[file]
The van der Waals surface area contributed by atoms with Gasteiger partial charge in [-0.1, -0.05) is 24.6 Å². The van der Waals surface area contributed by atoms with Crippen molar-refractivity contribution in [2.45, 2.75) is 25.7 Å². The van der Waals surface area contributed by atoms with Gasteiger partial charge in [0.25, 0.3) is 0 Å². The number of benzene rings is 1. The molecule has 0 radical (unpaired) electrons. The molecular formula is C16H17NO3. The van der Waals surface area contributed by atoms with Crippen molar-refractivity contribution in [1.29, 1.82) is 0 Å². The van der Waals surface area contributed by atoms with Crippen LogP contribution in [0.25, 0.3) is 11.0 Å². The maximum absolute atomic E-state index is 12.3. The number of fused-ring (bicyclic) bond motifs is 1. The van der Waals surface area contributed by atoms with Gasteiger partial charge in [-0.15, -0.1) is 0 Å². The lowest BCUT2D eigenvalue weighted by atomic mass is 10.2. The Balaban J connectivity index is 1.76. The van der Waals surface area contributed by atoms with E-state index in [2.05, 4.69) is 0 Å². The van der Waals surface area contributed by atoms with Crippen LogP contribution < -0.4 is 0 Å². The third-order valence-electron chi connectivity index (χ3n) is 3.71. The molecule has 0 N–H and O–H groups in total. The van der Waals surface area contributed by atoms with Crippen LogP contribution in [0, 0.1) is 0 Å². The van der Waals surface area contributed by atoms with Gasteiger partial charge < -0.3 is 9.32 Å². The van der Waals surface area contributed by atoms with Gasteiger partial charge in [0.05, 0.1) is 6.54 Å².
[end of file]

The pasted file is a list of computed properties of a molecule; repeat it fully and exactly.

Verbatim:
The van der Waals surface area contributed by atoms with Gasteiger partial charge in [-0.1, -0.05) is 24.6 Å². The van der Waals surface area contributed by atoms with Crippen molar-refractivity contribution in [2.45, 2.75) is 25.7 Å². The van der Waals surface area contributed by atoms with Gasteiger partial charge in [0.25, 0.3) is 0 Å². The number of benzene rings is 1. The molecule has 0 radical (unpaired) electrons. The molecular formula is C16H17NO3. The van der Waals surface area contributed by atoms with Crippen molar-refractivity contribution in [1.29, 1.82) is 0 Å². The van der Waals surface area contributed by atoms with Crippen LogP contribution in [0.25, 0.3) is 11.0 Å². The maximum absolute atomic E-state index is 12.3. The number of fused-ring (bicyclic) bond motifs is 1. The van der Waals surface area contributed by atoms with Gasteiger partial charge in [-0.15, -0.1) is 0 Å². The lowest BCUT2D eigenvalue weighted by atomic mass is 10.2. The Balaban J connectivity index is 1.76. The van der Waals surface area contributed by atoms with E-state index in [2.05, 4.69) is 0 Å². The van der Waals surface area contributed by atoms with Crippen LogP contribution < -0.4 is 0 Å². The third-order valence-electron chi connectivity index (χ3n) is 3.71. The molecule has 0 N–H and O–H groups in total. The van der Waals surface area contributed by atoms with Crippen LogP contribution in [0, 0.1) is 0 Å². The van der Waals surface area contributed by atoms with Gasteiger partial charge < -0.3 is 9.32 Å². The van der Waals surface area contributed by atoms with Gasteiger partial charge in [0.05, 0.1) is 6.54 Å².